University of Mauritius charges fee for email password reset

March 23, 2016

I saw a public post on Facebook that shared the photo of a receipt from University of Mauritius which appeared to show a fee charged for resetting the student email password. The amount mentioned is Rs 50 ($1.42). It looks kind of funny, if I won’t say unethical, to charge for password resets. Besides I’d expect email account password reset requests to be automated.

Google Apps for Education

The University of Mauritius uses Google Apps for Education, which as advertised by Google is free for schools with 247 support at no cost. A service that comes for free for the promotion of education.

Then, where comes the dilemma of charging students for password recoveries? Some more reading taught me that Google Apps by default does not enable the “password reset feature” for users. Under such a configuration user passwords can only be reset by the Google Apps administrator. It might be the origin of the hiccup. The current practice of the University of Mauritius requires students to call personally at the CITS Helpdesk. Since there is some “bureaucracy” involved I believe that is why Rs 50 is charged. Now, to the question on ethics, whether it is proper to charge for a “password reset”, I won’t go down that road. Instead, I prefer look at the options for the university to implement something that could remove the “bureaucracy” needed because of manual requests for password recoveries.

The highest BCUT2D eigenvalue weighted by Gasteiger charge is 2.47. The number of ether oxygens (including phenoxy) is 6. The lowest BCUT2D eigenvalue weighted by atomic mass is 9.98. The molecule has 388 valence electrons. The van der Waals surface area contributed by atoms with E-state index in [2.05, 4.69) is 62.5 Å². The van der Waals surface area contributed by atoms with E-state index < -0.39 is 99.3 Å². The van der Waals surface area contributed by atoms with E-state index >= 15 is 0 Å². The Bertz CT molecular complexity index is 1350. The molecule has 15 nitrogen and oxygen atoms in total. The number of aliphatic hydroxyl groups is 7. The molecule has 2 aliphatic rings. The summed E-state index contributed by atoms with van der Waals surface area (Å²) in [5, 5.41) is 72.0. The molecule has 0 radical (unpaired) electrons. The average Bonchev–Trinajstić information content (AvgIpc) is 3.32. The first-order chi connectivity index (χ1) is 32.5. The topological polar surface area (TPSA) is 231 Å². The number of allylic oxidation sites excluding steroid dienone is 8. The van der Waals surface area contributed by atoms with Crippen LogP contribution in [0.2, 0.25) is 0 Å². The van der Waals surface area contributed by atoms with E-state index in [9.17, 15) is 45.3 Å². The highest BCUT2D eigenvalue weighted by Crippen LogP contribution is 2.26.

Enable password reset feature in Google Apps

There is no need to look elsewhere to implement an automatic password request facility when Google Apps already comes with the feature. It only is required to be enabled, students properly informed about its usage and that a recovery phone number has to be set up.

 University of Mauritius charges fee for email password reset

Extract from the Google Apps documentation page

Proper education for the students

Some might argue that even with a “password reset” feature some students might be careless, in case of phone loss they’d still require the assistance of the CITS. Then, shouldn’t it be part of the education to make students realize the importance of email security? Or else should we not bother educating the students, leaving email as a trivial matter and unleash graduates in the market that fall prey to continuous phishing scams that result in millions of rupees in loss?